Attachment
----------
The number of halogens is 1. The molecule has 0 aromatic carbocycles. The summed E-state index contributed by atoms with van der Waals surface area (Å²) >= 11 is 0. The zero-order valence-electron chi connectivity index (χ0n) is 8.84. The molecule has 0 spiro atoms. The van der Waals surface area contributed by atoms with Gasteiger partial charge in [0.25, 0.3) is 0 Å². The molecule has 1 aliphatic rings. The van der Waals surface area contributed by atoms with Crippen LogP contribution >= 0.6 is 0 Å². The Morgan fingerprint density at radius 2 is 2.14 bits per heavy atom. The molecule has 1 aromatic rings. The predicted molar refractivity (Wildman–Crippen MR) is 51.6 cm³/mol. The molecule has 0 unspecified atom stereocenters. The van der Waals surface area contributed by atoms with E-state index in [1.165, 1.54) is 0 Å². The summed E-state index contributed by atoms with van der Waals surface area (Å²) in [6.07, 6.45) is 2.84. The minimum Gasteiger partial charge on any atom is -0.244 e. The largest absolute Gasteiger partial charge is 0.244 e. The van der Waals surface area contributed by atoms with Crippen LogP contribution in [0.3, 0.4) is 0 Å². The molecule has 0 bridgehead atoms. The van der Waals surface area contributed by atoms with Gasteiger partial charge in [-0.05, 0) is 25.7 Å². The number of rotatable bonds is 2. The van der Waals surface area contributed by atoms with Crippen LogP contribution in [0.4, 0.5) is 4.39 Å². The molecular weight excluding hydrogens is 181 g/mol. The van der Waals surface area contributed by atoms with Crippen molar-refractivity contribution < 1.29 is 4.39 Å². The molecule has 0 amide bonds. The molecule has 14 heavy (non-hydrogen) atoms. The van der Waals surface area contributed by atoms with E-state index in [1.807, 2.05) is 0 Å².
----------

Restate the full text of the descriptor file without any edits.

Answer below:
The number of halogens is 1. The molecule has 0 aromatic carbocycles. The summed E-state index contributed by atoms with van der Waals surface area (Å²) >= 11 is 0. The zero-order valence-electron chi connectivity index (χ0n) is 8.84. The molecule has 0 spiro atoms. The van der Waals surface area contributed by atoms with Gasteiger partial charge in [0.25, 0.3) is 0 Å². The molecule has 1 aliphatic rings. The van der Waals surface area contributed by atoms with Crippen LogP contribution >= 0.6 is 0 Å². The Morgan fingerprint density at radius 2 is 2.14 bits per heavy atom. The molecule has 1 aromatic rings. The predicted molar refractivity (Wildman–Crippen MR) is 51.6 cm³/mol. The molecule has 0 unspecified atom stereocenters. The van der Waals surface area contributed by atoms with E-state index in [1.165, 1.54) is 0 Å². The summed E-state index contributed by atoms with van der Waals surface area (Å²) in [6.07, 6.45) is 2.84. The minimum Gasteiger partial charge on any atom is -0.244 e. The largest absolute Gasteiger partial charge is 0.244 e. The van der Waals surface area contributed by atoms with Crippen LogP contribution in [0.3, 0.4) is 0 Å². The molecule has 0 bridgehead atoms. The van der Waals surface area contributed by atoms with Gasteiger partial charge in [-0.05, 0) is 25.7 Å². The number of rotatable bonds is 2. The van der Waals surface area contributed by atoms with Crippen LogP contribution in [0.4, 0.5) is 4.39 Å². The molecular weight excluding hydrogens is 181 g/mol. The van der Waals surface area contributed by atoms with Crippen molar-refractivity contribution < 1.29 is 4.39 Å². The molecule has 0 amide bonds. The molecule has 14 heavy (non-hydrogen) atoms. The van der Waals surface area contributed by atoms with E-state index in [1.807, 2.05) is 0 Å².